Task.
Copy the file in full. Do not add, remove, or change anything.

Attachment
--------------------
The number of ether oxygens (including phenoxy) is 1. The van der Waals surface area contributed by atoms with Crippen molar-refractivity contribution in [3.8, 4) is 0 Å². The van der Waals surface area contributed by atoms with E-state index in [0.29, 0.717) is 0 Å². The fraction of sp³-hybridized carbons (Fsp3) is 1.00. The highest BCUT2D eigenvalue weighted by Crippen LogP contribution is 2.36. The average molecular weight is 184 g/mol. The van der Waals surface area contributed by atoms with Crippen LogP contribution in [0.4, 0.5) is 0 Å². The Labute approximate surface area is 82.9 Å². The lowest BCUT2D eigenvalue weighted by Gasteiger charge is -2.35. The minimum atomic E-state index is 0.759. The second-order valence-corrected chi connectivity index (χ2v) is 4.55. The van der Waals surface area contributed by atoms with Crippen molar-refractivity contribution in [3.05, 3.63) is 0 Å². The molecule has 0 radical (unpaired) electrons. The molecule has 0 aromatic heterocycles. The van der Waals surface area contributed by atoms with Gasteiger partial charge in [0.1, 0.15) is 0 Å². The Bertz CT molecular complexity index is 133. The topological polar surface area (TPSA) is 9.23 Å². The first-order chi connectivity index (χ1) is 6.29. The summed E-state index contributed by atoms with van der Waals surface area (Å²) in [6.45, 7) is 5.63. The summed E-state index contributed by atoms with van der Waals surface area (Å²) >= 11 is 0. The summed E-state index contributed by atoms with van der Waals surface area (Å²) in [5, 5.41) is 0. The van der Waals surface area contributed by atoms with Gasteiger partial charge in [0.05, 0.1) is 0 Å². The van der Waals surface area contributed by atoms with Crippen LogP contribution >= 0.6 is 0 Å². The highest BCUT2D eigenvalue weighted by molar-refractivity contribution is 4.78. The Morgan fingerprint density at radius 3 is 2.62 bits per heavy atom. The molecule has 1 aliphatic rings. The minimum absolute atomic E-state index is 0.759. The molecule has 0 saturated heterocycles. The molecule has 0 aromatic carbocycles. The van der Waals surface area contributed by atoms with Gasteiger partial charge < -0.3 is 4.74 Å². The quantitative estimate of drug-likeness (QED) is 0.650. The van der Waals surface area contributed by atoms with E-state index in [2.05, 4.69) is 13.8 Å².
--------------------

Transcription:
The number of ether oxygens (including phenoxy) is 1. The van der Waals surface area contributed by atoms with Crippen molar-refractivity contribution in [3.8, 4) is 0 Å². The van der Waals surface area contributed by atoms with E-state index in [0.29, 0.717) is 0 Å². The fraction of sp³-hybridized carbons (Fsp3) is 1.00. The highest BCUT2D eigenvalue weighted by Crippen LogP contribution is 2.36. The average molecular weight is 184 g/mol. The van der Waals surface area contributed by atoms with Crippen LogP contribution in [0.4, 0.5) is 0 Å². The Labute approximate surface area is 82.9 Å². The lowest BCUT2D eigenvalue weighted by Gasteiger charge is -2.35. The minimum atomic E-state index is 0.759. The second-order valence-corrected chi connectivity index (χ2v) is 4.55. The van der Waals surface area contributed by atoms with Crippen molar-refractivity contribution in [3.05, 3.63) is 0 Å². The molecule has 0 radical (unpaired) electrons. The molecule has 0 aromatic heterocycles. The van der Waals surface area contributed by atoms with Gasteiger partial charge in [0.1, 0.15) is 0 Å². The Bertz CT molecular complexity index is 133. The topological polar surface area (TPSA) is 9.23 Å². The first-order chi connectivity index (χ1) is 6.29. The summed E-state index contributed by atoms with van der Waals surface area (Å²) in [6.45, 7) is 5.63. The summed E-state index contributed by atoms with van der Waals surface area (Å²) >= 11 is 0. The summed E-state index contributed by atoms with van der Waals surface area (Å²) in [5, 5.41) is 0. The van der Waals surface area contributed by atoms with Gasteiger partial charge in [0.05, 0.1) is 0 Å². The van der Waals surface area contributed by atoms with Crippen LogP contribution >= 0.6 is 0 Å². The highest BCUT2D eigenvalue weighted by molar-refractivity contribution is 4.78. The Morgan fingerprint density at radius 3 is 2.62 bits per heavy atom. The molecule has 1 aliphatic rings. The minimum absolute atomic E-state index is 0.759. The molecule has 0 saturated heterocycles. The molecule has 0 aromatic carbocycles. The van der Waals surface area contributed by atoms with Gasteiger partial charge < -0.3 is 4.74 Å². The quantitative estimate of drug-likeness (QED) is 0.650. The van der Waals surface area contributed by atoms with E-state index in [2.05, 4.69) is 13.8 Å².